What is an Incident Postmortem?

A postmortem (or post-mortem) is a process intended to help you learn from past incidents. It typically involves an analysis or discussion soon after an event has taken place.

As your systems scale and become more complex, failure is inevitable, assessment and remediation is more involved and time-consuming, and it becomes increasingly painful to repeat recurring mistakes. Not having data when you need it is expensive.

The good news is, most organizations do have some kind of a postmortem process in place to assess what happened once a service has been restored. Arguably, any resolution of an issue isn’t truly complete until a team has fully documented and reflected on it.

However, conducting a postmortem can be a highly time-consuming task — teams often spend hours on each postmortem trying to piece together the chronology of events from different sources of information.

Streamlining the postmortem process is key to helping your team get the most from their postmortem time investment: spending less time conducting the postmortem, while extracting more effective learnings, is a faster path to increased operational maturity. In fact, the true value of postmortems comes from helping institutionalize a positive culture around frequent and iterative improvement.

Organizations may refer to the postmortem process in slightly different ways:

  • Learning Review
  • After-Action Review
  • Incident Review
  • Incident Report
  • Post-Incident Review
  • Root Cause Analysis (or RCA)

Streamline the postmortem process

The specifics around conducting postmortems vary from organization to organization. Regardless of the process, the primary purpose of postmortems should be learning, whether it’s about the systems being managed, the process being followed, or how the organization executes during a crisis. Additional goals, including identification and implementation of system or process improvements, may be realized depending on the process followed.

In general, an effective postmortem report tells a story. Incident postmortem reports should include the following:

  • A high-level summary of what happened
    Which services and customers were affected? How long and severe was the issue? Who was involved in the response? How did we ultimately fix the problem?

  • A root cause analysis
    What were the origins of failure? Why do we think this happened?

  • Steps taken to diagnose, assess, and resolve
    What actions were taken? Which were effective? Which were detrimental?

  • A timeline of significant activity
    Centralize key activities from chat conversations, incident details, and more.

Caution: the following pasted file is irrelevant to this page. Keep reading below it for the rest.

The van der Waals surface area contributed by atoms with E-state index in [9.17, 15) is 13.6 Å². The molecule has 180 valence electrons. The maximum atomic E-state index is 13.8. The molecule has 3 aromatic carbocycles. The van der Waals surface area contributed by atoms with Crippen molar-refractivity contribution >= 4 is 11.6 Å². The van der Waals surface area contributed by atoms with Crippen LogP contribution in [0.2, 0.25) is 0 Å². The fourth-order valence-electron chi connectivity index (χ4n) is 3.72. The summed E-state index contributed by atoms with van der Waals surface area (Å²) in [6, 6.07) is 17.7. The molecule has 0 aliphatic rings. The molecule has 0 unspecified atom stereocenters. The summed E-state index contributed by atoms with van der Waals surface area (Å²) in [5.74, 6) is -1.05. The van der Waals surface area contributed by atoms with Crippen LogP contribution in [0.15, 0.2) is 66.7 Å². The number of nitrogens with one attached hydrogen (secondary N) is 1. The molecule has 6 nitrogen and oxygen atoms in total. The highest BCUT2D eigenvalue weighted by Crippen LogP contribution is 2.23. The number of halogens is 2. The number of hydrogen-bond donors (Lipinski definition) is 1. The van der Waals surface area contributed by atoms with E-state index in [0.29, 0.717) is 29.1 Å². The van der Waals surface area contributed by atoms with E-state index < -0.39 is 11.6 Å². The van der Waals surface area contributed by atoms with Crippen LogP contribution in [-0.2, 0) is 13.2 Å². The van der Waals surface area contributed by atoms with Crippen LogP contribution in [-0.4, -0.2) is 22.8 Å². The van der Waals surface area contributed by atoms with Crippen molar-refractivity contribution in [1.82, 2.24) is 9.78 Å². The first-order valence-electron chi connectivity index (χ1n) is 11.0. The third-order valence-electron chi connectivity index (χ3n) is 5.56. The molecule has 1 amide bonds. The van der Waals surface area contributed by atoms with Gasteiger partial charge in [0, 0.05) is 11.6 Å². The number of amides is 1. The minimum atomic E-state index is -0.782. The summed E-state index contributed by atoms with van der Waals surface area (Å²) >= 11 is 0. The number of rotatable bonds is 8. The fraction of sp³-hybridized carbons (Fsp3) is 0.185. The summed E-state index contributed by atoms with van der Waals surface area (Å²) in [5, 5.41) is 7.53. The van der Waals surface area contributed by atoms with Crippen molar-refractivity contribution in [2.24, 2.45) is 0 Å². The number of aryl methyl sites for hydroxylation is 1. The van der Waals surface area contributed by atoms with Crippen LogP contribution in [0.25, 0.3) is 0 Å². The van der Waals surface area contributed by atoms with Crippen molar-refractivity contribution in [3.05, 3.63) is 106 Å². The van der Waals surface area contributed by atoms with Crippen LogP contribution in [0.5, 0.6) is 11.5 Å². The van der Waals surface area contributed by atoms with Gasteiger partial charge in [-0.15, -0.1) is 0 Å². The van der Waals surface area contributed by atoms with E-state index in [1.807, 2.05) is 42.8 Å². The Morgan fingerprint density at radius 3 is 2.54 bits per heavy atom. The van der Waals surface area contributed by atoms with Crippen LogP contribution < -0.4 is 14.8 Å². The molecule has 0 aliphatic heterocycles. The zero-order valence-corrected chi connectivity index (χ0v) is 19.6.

• Learnings and next steps
    What went well? What didn’t go well? How do we prevent this issue from happening again?

Why do postmortems?

During incident response, the team is 100% focused on restoring service. They can not, and should not, be wasting time and mental energy on thinking about how to do something more optimally, nor performing a deep dive on figuring out the root cause of an outage. That’s why postmortems are essential, providing a peacetime opportunity to reflect once the issue is no longer impacting users’ experiences. The postmortem process drives focus, instills a culture of learning, and identifies opportunities for improvement that otherwise would be completely lost.

By forcing the team to explicitly dedicate time towards discussing and documenting lessons learned, while the incident is still fresh in their minds, the team is able to prioritize their focus on the right thing at the right time. The team does not sacrifice its ability to respond quickly in the midst of the fire, nor does it lose the opportunity to collaboratively understand how to improve its infrastructure and processes across every step of the response.

Postmortems matter because learning together establishes the right culture around failing forward, with iterative and continuous improvement.

The blameless postmortem

A blameless post-mortem is critical for understanding failures by trying to understand how a mistake was made, instead of who made the mistake. “You ignore the ‘this person did that’ part,” explains PagerDuty Engineering Manager Arup Chakrabarti. “What matters most is the customer impact, and that’s what you focus on.” This is a crucial tool leveraged by many leading organizations such as Etsy, a pioneer for blameless postmortems, for ensuring postmortems have the right tone, empowering engineers to give truly objective accounts of what happened by eliminating the fear of punishment.

Some make the argument that the blameless postmortem might not seem possible because humans are hardwired for blame. They advocate “blame-aware” postmortems in which teams acknowledge the instinct to blame, but focus their attention onto actionable takeaways instead.

Whichever terminology resonates with your team, the key point is that postmortem discussions should be safe spaces in which teams can be completely honest and oriented around improving for the future instead of blaming others for the past.

Best practices and more

PageDuty offers a completely free postmortem handbook that shares industry best practices and includes a postmortem template. Use it to help you formalize your own postmortem process to make it as easy as possible for your team to respond to issues. Even better, postmortems are now part of the PagerDuty platform — sign up for a free 14-day trial and streamline the entire postmortem process with automated timeline building, collaborative editing, actionable insights, and more.